Riide or Die, lol bad title

Kaldeem

Active Member
I like everything about this bike (except that it doesn't come with a display or pedal assist.)
I'm just wondering how much of a weight difference would a 500 watt motor have been over the 350 that's currently in it. I mean I've lived in DC and believe me, it's not very flat. So personally I'd like to make sure a bike has enough power to boost me if and when I need it.

(RANT)(feel free to ignore this part)
Is every bike out there made/designed for a 170 lb person? I mean 68% (one-third or 78.6 million) of adults age 20 and over are considered overweight, and more that 35% are considered obese. We want people to ride E-bikes and get a work out, why the F are all the bikes made for such a small percent of the population?
 

bikerjohn

Well-Known Member
....(RANT)(feel free to ignore this part)
Is every bike out there made/designed for a 170 lb person? I mean 68% (one-third or 78.6 million) of adults age 20 and over are considered overweight, and more that 35% are considered obese. We want people to ride E-bikes and get a work out, why the F are all the bikes made for such a small percent of the population?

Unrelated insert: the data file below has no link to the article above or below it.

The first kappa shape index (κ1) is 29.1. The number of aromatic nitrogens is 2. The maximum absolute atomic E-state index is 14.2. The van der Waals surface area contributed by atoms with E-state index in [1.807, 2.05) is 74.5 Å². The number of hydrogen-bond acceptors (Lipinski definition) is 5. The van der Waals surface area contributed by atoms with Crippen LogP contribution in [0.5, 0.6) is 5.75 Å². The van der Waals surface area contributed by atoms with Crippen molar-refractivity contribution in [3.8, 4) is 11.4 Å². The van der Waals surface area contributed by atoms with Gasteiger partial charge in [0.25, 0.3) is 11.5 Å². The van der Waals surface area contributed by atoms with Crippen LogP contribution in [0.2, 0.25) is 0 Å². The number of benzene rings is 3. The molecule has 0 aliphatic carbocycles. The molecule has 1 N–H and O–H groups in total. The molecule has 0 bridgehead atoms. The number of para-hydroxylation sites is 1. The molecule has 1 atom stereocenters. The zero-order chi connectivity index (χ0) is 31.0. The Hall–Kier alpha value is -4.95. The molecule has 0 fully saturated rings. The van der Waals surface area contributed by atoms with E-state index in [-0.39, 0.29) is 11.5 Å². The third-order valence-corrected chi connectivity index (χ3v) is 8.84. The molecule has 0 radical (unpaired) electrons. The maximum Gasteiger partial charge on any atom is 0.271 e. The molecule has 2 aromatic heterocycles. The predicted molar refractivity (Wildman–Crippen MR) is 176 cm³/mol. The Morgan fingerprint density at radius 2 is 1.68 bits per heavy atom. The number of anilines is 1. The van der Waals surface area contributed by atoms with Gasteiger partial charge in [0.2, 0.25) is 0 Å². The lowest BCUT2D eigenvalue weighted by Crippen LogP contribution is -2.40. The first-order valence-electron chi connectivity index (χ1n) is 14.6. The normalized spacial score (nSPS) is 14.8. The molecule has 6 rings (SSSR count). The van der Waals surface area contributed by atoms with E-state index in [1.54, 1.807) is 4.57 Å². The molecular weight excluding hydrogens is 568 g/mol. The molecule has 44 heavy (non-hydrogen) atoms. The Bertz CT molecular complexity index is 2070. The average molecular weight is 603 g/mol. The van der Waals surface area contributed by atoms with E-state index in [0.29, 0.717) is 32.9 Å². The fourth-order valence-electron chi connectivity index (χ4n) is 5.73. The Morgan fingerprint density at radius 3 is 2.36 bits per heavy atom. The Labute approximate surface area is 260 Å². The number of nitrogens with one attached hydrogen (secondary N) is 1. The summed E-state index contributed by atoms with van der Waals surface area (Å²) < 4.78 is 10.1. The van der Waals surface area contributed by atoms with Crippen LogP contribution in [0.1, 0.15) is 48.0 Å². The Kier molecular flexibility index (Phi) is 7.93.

There are any number of bikes that seem well suited for the heavier rider. An important factor for the rider over 200 lbs is a bike with strong wheels and tire widths not too narrow. Strong wheels need ample spokes 32-36 count, 12-13 gauge, well laced into double or triple walled rims. Tires are best no narrower than 28mm(1.1"). That fairly universally describes most e-bike kits and complete bikes. Additionally most bikes will list "max. rider weight" specs (usually over 250 lbs).
 

Kaldeem

Active Member
Thank you, I appreciate your input. I will definitely use those stats when purchasing an e bike.
 

James

Well-Known Member
To my knowledge the Stromer has a pretty high rider weight tolerance. Weight is a battery range killer however